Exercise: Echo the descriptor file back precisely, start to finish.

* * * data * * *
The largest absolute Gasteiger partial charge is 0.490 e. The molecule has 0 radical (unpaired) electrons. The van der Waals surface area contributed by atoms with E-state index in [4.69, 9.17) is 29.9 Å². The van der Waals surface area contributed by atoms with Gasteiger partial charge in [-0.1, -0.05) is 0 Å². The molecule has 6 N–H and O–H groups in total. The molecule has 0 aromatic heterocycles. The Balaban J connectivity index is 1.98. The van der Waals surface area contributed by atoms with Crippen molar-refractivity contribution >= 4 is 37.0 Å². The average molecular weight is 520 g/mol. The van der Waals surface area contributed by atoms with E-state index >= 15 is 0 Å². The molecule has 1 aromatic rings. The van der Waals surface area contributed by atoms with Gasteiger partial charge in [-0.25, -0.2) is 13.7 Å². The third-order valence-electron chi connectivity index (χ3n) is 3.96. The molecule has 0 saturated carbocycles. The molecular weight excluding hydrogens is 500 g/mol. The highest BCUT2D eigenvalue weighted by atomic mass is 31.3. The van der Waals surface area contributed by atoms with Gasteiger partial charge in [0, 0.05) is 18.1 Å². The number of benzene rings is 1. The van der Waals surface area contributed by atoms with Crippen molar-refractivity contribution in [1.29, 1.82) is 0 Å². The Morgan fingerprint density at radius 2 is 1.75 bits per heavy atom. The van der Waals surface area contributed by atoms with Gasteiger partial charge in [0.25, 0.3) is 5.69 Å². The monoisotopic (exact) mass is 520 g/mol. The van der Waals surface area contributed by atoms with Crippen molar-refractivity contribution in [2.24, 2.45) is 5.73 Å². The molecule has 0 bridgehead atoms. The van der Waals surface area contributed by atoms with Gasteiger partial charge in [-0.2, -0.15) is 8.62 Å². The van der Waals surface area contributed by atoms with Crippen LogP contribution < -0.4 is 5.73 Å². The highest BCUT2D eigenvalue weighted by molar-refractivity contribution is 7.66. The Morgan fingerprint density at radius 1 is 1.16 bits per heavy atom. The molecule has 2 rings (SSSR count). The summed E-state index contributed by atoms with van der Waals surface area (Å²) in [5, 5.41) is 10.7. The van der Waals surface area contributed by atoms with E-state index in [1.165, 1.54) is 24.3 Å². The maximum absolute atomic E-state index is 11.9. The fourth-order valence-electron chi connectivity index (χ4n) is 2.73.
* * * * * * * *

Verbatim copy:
The largest absolute Gasteiger partial charge is 0.490 e. The molecule has 0 radical (unpaired) electrons. The van der Waals surface area contributed by atoms with E-state index in [4.69, 9.17) is 29.9 Å². The van der Waals surface area contributed by atoms with Gasteiger partial charge in [-0.1, -0.05) is 0 Å². The molecule has 6 N–H and O–H groups in total. The molecule has 0 aromatic heterocycles. The Balaban J connectivity index is 1.98. The van der Waals surface area contributed by atoms with Crippen molar-refractivity contribution >= 4 is 37.0 Å². The average molecular weight is 520 g/mol. The van der Waals surface area contributed by atoms with E-state index >= 15 is 0 Å². The molecule has 1 aromatic rings. The van der Waals surface area contributed by atoms with Gasteiger partial charge in [-0.25, -0.2) is 13.7 Å². The third-order valence-electron chi connectivity index (χ3n) is 3.96. The molecule has 0 saturated carbocycles. The molecular weight excluding hydrogens is 500 g/mol. The highest BCUT2D eigenvalue weighted by atomic mass is 31.3. The van der Waals surface area contributed by atoms with Gasteiger partial charge in [0, 0.05) is 18.1 Å². The number of benzene rings is 1. The van der Waals surface area contributed by atoms with Crippen molar-refractivity contribution in [1.29, 1.82) is 0 Å². The Morgan fingerprint density at radius 2 is 1.75 bits per heavy atom. The van der Waals surface area contributed by atoms with Gasteiger partial charge in [0.25, 0.3) is 5.69 Å². The monoisotopic (exact) mass is 520 g/mol. The van der Waals surface area contributed by atoms with Crippen molar-refractivity contribution in [2.24, 2.45) is 5.73 Å². The molecule has 0 bridgehead atoms. The van der Waals surface area contributed by atoms with Gasteiger partial charge in [-0.2, -0.15) is 8.62 Å². The van der Waals surface area contributed by atoms with Crippen LogP contribution < -0.4 is 5.73 Å². The highest BCUT2D eigenvalue weighted by molar-refractivity contribution is 7.66. The Morgan fingerprint density at radius 1 is 1.16 bits per heavy atom. The molecule has 2 rings (SSSR count). The summed E-state index contributed by atoms with van der Waals surface area (Å²) in [5, 5.41) is 10.7. The van der Waals surface area contributed by atoms with E-state index in [1.165, 1.54) is 24.3 Å². The maximum absolute atomic E-state index is 11.9. The fourth-order valence-electron chi connectivity index (χ4n) is 2.73.